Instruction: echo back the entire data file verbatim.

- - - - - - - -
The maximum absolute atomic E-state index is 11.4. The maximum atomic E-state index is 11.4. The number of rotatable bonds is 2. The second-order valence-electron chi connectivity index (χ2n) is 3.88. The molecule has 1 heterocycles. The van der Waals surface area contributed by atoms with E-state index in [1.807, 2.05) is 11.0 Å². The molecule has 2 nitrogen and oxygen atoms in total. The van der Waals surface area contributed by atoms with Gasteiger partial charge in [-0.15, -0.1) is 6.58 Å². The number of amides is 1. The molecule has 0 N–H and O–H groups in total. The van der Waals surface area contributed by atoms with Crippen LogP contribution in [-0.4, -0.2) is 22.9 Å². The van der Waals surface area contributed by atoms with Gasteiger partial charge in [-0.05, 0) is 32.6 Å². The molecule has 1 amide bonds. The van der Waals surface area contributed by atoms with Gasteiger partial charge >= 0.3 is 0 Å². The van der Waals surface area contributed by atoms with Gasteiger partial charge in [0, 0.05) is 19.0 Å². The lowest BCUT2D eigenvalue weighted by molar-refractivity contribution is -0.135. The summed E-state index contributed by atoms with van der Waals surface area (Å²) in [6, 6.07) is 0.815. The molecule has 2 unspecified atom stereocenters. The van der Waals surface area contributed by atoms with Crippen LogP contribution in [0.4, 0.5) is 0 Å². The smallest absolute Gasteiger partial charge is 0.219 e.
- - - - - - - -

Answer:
The maximum absolute atomic E-state index is 11.4. The maximum atomic E-state index is 11.4. The number of rotatable bonds is 2. The second-order valence-electron chi connectivity index (χ2n) is 3.88. The molecule has 1 heterocycles. The van der Waals surface area contributed by atoms with E-state index in [1.807, 2.05) is 11.0 Å². The molecule has 2 nitrogen and oxygen atoms in total. The van der Waals surface area contributed by atoms with Gasteiger partial charge in [-0.15, -0.1) is 6.58 Å². The number of amides is 1. The molecule has 0 N–H and O–H groups in total. The van der Waals surface area contributed by atoms with Crippen LogP contribution in [-0.4, -0.2) is 22.9 Å². The van der Waals surface area contributed by atoms with Gasteiger partial charge in [-0.05, 0) is 32.6 Å². The molecule has 1 amide bonds. The van der Waals surface area contributed by atoms with Gasteiger partial charge >= 0.3 is 0 Å². The van der Waals surface area contributed by atoms with Gasteiger partial charge in [0, 0.05) is 19.0 Å². The lowest BCUT2D eigenvalue weighted by molar-refractivity contribution is -0.135. The summed E-state index contributed by atoms with van der Waals surface area (Å²) in [6, 6.07) is 0.815. The molecule has 2 unspecified atom stereocenters. The van der Waals surface area contributed by atoms with Crippen LogP contribution in [0.4, 0.5) is 0 Å². The smallest absolute Gasteiger partial charge is 0.219 e.